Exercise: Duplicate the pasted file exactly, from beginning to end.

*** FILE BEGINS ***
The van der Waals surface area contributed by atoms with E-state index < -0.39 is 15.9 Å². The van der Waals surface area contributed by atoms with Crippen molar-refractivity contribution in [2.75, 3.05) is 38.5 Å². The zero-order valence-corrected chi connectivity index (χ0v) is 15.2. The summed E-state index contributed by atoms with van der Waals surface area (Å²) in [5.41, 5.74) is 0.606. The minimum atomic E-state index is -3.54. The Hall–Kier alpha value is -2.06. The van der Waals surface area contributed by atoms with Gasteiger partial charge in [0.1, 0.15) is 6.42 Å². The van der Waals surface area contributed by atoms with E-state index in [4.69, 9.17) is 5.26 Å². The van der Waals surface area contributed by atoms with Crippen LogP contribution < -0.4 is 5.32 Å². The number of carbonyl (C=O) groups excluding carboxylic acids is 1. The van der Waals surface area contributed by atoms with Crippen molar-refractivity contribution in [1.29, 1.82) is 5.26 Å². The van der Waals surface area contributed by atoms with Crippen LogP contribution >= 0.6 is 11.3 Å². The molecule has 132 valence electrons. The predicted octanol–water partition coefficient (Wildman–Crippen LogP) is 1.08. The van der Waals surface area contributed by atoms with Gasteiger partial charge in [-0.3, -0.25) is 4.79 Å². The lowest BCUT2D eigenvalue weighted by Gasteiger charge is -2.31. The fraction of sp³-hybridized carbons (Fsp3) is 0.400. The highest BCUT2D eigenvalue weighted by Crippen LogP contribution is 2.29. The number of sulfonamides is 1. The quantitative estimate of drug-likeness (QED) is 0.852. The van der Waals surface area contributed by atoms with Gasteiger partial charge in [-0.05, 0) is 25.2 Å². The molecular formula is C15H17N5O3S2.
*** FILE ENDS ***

The van der Waals surface area contributed by atoms with E-state index < -0.39 is 15.9 Å². The van der Waals surface area contributed by atoms with Crippen molar-refractivity contribution in [2.75, 3.05) is 38.5 Å². The zero-order valence-corrected chi connectivity index (χ0v) is 15.2. The summed E-state index contributed by atoms with van der Waals surface area (Å²) in [5.41, 5.74) is 0.606. The minimum atomic E-state index is -3.54. The Hall–Kier alpha value is -2.06. The van der Waals surface area contributed by atoms with Gasteiger partial charge in [0.1, 0.15) is 6.42 Å². The van der Waals surface area contributed by atoms with E-state index in [4.69, 9.17) is 5.26 Å². The van der Waals surface area contributed by atoms with Crippen LogP contribution < -0.4 is 5.32 Å². The number of carbonyl (C=O) groups excluding carboxylic acids is 1. The van der Waals surface area contributed by atoms with Crippen molar-refractivity contribution in [1.29, 1.82) is 5.26 Å². The van der Waals surface area contributed by atoms with Crippen LogP contribution >= 0.6 is 11.3 Å². The molecule has 132 valence electrons. The predicted octanol–water partition coefficient (Wildman–Crippen LogP) is 1.08. The van der Waals surface area contributed by atoms with Gasteiger partial charge in [-0.3, -0.25) is 4.79 Å². The lowest BCUT2D eigenvalue weighted by Gasteiger charge is -2.31. The fraction of sp³-hybridized carbons (Fsp3) is 0.400. The highest BCUT2D eigenvalue weighted by Crippen LogP contribution is 2.29. The number of sulfonamides is 1. The quantitative estimate of drug-likeness (QED) is 0.852. The van der Waals surface area contributed by atoms with Gasteiger partial charge in [-0.05, 0) is 25.2 Å². The molecular formula is C15H17N5O3S2.